The CQC standards of care outline that care providers must be open and transparent about the care and treatment they deliver to people. If something goes wrong, providers must tell you what happened, offer support and apologise. This is called Duty of Candour.
Although healthcare has always had a moral obligation to provide honesty when care went wrong, Duty of Candour has only been a legal requirement in the UK for a little over 6 years. The call for legislation arose following a case in Stafford where failings and safety concerns had not been addressed by staff.
Before Duty of Candour came into effect in November 2014, the NHS Standard Contract of 2013/2014 had outlined incidents needed to be reported when it constituted moderate or severe harm. These, however, were merely contractual obligations.
Adopting Duty of Candour as a legal requirement strengthened the obligation to offer clarity into incidents. The Duty of Candour offered a way to obligate care providers to bring openness and transparency. This change means that since 2014 it is illegal to not disclose care errors.
The Main Principals of Duty of Candour
The CQC is responsible for monitoring care providers and their adherence to Duty of Candour. If a provider does not adhere to the legislation as set out, the CQC can prosecute that party for a regulation breach. They can also take other regulatory actions.
Openness and Transparency to Relevant Persons
The first principal is providing openness and transparency to relevant persons if an incident occurs. Relevant persons could be the service user in question, but could also be a family member, carer or otherwise involved party.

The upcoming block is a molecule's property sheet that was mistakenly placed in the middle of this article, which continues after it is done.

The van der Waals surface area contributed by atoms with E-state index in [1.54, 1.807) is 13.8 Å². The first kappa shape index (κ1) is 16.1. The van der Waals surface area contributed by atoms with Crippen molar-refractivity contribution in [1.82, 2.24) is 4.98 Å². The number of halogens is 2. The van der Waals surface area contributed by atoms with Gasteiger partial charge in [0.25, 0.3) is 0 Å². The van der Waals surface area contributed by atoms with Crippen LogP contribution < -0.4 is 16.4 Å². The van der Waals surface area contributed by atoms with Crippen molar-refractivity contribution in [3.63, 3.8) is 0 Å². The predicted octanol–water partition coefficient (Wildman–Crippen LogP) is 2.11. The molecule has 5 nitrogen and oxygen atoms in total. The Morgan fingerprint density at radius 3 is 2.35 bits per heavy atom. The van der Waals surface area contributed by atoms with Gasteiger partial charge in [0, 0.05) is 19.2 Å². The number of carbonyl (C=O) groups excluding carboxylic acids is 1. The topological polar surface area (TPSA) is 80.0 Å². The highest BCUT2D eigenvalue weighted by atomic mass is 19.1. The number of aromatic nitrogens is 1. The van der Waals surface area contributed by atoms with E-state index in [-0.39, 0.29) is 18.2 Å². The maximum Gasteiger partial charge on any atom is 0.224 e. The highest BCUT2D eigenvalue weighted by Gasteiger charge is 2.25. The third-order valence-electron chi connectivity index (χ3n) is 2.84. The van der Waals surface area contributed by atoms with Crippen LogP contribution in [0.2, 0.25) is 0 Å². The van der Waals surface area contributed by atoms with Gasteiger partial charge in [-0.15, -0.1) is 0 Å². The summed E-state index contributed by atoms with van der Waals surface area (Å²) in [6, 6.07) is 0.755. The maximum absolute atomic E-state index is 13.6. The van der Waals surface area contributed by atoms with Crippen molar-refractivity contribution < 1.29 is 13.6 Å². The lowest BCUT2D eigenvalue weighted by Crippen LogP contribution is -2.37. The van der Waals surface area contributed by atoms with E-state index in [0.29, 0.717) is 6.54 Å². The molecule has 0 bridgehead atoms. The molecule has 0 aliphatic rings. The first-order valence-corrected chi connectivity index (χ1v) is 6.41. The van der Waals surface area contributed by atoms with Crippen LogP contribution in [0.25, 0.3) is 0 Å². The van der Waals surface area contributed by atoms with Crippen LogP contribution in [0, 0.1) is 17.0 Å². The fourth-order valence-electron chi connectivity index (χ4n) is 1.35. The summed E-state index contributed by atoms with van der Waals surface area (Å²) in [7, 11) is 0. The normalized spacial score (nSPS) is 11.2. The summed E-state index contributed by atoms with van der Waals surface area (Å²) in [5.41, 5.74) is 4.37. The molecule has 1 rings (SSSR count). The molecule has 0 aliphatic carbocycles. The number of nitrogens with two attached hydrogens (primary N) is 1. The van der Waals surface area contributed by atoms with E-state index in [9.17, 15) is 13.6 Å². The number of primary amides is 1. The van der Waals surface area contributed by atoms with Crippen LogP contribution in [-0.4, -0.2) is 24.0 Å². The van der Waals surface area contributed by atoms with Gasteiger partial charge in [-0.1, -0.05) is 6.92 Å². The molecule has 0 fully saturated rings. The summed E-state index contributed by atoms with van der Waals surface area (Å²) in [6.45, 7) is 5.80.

Informing and Supporting
If an incident comes to light the care provider must inform the relevant person as soon as possible and offer support. The notification of incidents needs to be given in person, as well as be recorded in a written record. Copies of the correspondence need to be kept by the care provider.
The account given must be true and provide all the facts known to the representative. It must additionally include an apology.
To read up on the regulation in full, you can visit the CQC’s guide on Duty of Candour.
Duty of Candour and Supporting Staff
One cannot take action if one is not aware that an issue exists. Legal enforcement offers a good tool to realise a higher degree of transparency, but in practice it doesn’t immediately result into full disclosure.
To prevent situations such as that of Stafford, offering staff the support, training and freedom to disclose where cases go wrong and act accordingly is of high importance.
As the CQC states in the previously linked Duty of Candour guide: “Providers must promote a culture that encourages candour, openness and honesty at all levels”. With that in mind bullying due to adherence to Duty of Candour should be prevented. Appropriate training can help as well as a system that identifies potential incidents with a possible evaluation process.
Maintaining or improving quality in healthcare organisations in general can be a challenge. One of the key items is to stay organised and have complaints, PALS, incidents and risks stored and available for review and monitoring. Quality Portal offers a place to store and manage all this information within a quality team in primary and secondary care.
Other fundamental standard of care
Duty of Candour is 1 of 13 standards of care outlined by the CQC. Whenever dealing within this specific standard and legislation, one must remain aware of the other care standards. For instance, when apologising to a person as a care provider, you must treat them with dignity and respect and care providers must have good governance in place to meet the Duty of Candour requirement.